"Mom, do I have to take her with me?" Jessica moaned through clenched teeth. "Every time she hears my keys jingle, she picks up her purse! I can't go anywhere without my grandmother!" Jessica had only been seven when her Grandma Shack moved in. At the time of the move, Grandma Shack wasn't feeble by any means. She wasn't sick. She wasn't really that old. There was just no point in her living alone. Nine years had passed, and she still wasn't that feeble or that old. And Jessica was right—she was always ready to go. But a sixteen-year-old with a new car doesn't want her grandmother riding shotgun everywhere she goes.
"Mom, how did she get to be sixty-eight and not get a driver's license?"
Jessica's mom knew this was hard on Jessica. Actually, it had been hard on the whole family. When her mother-in-law had come to live with them, Jo wanted to make her feel welcome. But she had her six children to consider. Three very active boys and three equally active girls seemed to occupy every available inch of their four-bedroom home. Adding on to their house wasn't an option, so Grandma Shack had to share a room with Jessica, who was the youngest. Now that the older girls were in college, Jessica had moved into their room. Jo knew that over the years, the living arrangement had worked out fine, but she now felt some relief knowing her youngest daughter finally had some privacy.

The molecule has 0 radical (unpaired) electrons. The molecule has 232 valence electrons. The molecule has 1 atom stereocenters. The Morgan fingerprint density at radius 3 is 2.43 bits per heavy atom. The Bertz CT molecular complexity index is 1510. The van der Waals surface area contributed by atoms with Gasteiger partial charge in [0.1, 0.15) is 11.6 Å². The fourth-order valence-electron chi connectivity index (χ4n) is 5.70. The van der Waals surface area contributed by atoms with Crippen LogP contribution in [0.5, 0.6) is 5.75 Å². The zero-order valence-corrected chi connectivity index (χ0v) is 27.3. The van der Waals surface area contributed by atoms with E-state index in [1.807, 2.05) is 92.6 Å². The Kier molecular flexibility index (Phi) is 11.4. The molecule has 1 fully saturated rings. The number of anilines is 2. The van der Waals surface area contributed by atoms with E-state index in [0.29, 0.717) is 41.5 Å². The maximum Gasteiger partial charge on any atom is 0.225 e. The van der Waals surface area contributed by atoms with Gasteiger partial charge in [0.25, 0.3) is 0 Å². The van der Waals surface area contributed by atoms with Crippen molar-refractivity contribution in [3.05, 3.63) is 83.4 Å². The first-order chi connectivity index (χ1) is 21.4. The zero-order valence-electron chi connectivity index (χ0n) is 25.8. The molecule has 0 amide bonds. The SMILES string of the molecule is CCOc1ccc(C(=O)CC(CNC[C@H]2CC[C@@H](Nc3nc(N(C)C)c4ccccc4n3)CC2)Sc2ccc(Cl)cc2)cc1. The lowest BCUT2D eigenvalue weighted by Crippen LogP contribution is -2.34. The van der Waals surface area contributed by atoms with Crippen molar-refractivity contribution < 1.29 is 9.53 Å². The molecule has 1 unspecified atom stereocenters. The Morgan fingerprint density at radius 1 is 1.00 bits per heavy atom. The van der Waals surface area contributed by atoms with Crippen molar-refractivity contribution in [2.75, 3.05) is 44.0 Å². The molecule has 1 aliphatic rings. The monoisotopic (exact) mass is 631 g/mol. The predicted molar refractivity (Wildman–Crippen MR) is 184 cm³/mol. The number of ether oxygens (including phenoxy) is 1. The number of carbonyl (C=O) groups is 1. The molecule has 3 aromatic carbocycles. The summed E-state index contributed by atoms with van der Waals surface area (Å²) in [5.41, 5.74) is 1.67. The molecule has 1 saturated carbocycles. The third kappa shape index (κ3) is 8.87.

There was no denying that Grandma Shack wasn't easy to live with. She'd been quick to lay down some ground rules as she rooted out her place in the family nine years earlier. "There will be limited baby-sitting," this strong-willed, tiny Indian woman had said. Jo could still picture her standing there—all four feet, eleven inches tall with stick-straight white hair and hands on her hips. "I raised my children; now you raise yours. And I won't clean up after anyone but myself. I did my share of that also. I don't mind sharing a room, but when my soap operas are on in the afternoon, I like it quiet."
Jo remembered how she joked to her husband, Luke, that Grandma Shack just might make them sign a contract. Once the move was complete, a trunk, a white wicker rocker, a small TV, and twenty shoeboxes with important papers now occupied half of Jessica's pink-and-white ruffled, little-girl bedroom. On more than one occasion, Jo wondered what she had gotten her family into.
"Jessica, just take her with you one more time. I'll talk to your daddy about her. Maybe he can talk to her about letting us know ahead of time when she needs an errand run," Jo pleaded with Jessica.
"Oh, all right," said Jessica. "Maybe I won't see anyone I know!"